An Iraq war veteran, Peter found an escape from his rough Miami neighborhood in the Marine Corps. Gaining a variety of experiences from up-armoring Humvees in the daytime, and providing convoy security in Fallujah at night, Peter learned the ropes in a variety of fields. As part of his final assignment there, Peter assessed vehicles destroyed by IEDs (improvised explosive devices) and re-utilized parts that were salvageable to maintain the Marine Corps’ mission in Al Anbar Province. Coming face to face with how short life truly is, he left the Marine Corps and moved to Orlando and found work as an automotive mechanic. Concerned by the potential physical toll of being a mechanic, Peter started his college education and tested out a couple business ideas.
While doing some research, he went to Washington, DC to search out the Travel Channel’s Jumbo Slice in Adams Morgan. It was then Peter noticed the hundreds of red bikes that cover our Nation’s capital through Capital Bike Share. Inspired, Peter tried to get public transit services to start the program locally in Orlando. Peter decided to team up with Tampa Bike Share’s operator, CycleHop, to develop Orlando Bike Share that launched earlier this month.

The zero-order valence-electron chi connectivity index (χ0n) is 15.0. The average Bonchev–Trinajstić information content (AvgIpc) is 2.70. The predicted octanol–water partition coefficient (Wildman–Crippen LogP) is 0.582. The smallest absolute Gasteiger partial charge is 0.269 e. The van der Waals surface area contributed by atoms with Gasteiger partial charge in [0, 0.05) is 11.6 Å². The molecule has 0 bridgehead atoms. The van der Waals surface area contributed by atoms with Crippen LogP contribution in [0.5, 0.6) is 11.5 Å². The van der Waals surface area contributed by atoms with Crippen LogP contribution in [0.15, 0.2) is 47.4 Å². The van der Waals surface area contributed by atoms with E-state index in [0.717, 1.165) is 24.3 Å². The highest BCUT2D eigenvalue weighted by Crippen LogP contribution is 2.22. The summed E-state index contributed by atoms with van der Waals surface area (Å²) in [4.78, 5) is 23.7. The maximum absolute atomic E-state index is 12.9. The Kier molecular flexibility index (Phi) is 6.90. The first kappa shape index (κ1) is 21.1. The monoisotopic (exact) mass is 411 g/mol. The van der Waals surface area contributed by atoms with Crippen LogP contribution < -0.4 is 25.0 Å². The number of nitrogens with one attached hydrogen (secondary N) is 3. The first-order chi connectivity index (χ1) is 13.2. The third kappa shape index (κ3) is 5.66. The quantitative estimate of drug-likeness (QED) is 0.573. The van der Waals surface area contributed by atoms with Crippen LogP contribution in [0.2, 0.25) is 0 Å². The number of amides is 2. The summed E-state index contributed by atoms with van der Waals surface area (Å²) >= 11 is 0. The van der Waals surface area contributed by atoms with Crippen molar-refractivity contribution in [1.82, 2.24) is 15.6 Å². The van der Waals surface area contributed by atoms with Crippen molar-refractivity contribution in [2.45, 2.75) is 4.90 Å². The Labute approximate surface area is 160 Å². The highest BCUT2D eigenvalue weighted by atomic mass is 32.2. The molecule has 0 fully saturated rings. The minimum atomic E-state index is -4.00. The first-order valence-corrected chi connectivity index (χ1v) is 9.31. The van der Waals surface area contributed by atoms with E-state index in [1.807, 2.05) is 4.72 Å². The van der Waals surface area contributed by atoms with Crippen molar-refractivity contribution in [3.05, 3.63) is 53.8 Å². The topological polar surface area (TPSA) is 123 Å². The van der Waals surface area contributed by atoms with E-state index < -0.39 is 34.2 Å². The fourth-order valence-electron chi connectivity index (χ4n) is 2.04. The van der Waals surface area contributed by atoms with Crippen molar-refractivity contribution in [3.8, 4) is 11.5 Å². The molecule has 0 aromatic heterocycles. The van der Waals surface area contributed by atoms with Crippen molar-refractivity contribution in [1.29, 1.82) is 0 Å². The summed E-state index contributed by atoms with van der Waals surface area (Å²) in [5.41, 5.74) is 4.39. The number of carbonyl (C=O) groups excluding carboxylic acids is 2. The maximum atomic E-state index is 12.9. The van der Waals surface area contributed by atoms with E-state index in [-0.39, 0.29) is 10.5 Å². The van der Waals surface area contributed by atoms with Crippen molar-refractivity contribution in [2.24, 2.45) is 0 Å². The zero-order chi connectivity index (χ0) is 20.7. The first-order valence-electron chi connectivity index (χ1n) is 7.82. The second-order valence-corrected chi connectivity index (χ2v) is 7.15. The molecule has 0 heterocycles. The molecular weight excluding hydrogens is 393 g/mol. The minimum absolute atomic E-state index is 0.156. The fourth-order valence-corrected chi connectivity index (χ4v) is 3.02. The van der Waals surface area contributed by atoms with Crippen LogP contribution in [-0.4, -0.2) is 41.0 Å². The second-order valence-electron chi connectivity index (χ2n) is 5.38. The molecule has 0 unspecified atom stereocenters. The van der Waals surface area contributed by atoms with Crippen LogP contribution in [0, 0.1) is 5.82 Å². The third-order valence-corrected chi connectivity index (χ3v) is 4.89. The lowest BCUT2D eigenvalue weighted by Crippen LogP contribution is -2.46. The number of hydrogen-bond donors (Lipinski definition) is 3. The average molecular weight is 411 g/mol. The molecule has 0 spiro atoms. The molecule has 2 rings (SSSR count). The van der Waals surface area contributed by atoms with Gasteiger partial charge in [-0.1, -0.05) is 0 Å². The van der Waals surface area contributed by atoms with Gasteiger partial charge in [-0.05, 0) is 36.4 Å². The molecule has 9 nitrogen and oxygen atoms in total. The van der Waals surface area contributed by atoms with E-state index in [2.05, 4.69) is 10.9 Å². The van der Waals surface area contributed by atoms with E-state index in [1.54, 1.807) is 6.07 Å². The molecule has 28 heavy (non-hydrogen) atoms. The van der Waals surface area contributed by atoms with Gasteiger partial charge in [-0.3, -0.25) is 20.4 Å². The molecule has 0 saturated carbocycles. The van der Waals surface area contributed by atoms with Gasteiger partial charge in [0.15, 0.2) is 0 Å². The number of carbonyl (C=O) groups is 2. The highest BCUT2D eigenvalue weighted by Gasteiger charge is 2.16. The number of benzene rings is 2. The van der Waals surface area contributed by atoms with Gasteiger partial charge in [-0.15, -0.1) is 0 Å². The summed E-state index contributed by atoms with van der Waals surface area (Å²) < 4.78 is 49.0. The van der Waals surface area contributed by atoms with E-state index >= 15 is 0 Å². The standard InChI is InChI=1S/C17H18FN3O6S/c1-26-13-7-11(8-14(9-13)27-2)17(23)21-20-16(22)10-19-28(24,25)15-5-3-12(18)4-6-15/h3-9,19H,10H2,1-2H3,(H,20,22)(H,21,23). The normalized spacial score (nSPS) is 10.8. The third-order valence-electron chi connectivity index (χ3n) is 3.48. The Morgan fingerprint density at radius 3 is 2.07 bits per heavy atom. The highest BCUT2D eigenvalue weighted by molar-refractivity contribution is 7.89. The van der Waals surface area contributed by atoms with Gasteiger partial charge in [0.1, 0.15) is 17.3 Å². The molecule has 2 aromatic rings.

When asked about his greatest challenge, Peter is quick to point to working with any new project: “all stakeholders must understand, that in order to move forward, the status quo, must go”. The “red tape” associated with starting a new project, has required constant perseverance. But as for great successes, obtaining sponsorships has been critical in bringing the Orlando Bike Share to fruition.
Peter’s experience has allowed him to develop a variety of perspectives, and notes that the Millennial Generation has inherently adopted the Marine Corps attitude of “Semper Gumby”: always flexible. This attitude is especially fitting in Orlando today, where almost every empty parcel is ripe for development. Peter adds that “We must make sure that we don’t go back to our past habits of creating places that are homogenized, single-use, and designed with the car in mind. Instead, lets focus on creating neighborhoods where we feel comfortable walking to the market into our 90s, where we can age in place.” Peter’s insight echo’s the new direction of urban redevelopment of walkable, concentrated cities.
“Orlando has many cool and funky ‘third places’ such as coffee shops, restaurants, and bars, but the streets of these third places are not enticing for walkers or bikes” says Peter. In a city that relies on the car, people rarely get a chance to see how their favorite spot fits in with the surrounding community, almost developing a patchwork view of their city instead of being able to see the big picture. How can you change that perspective? Peter believes, “get out there, on a bike. If you don’t have one, rent one and start to see people, eye to eye.”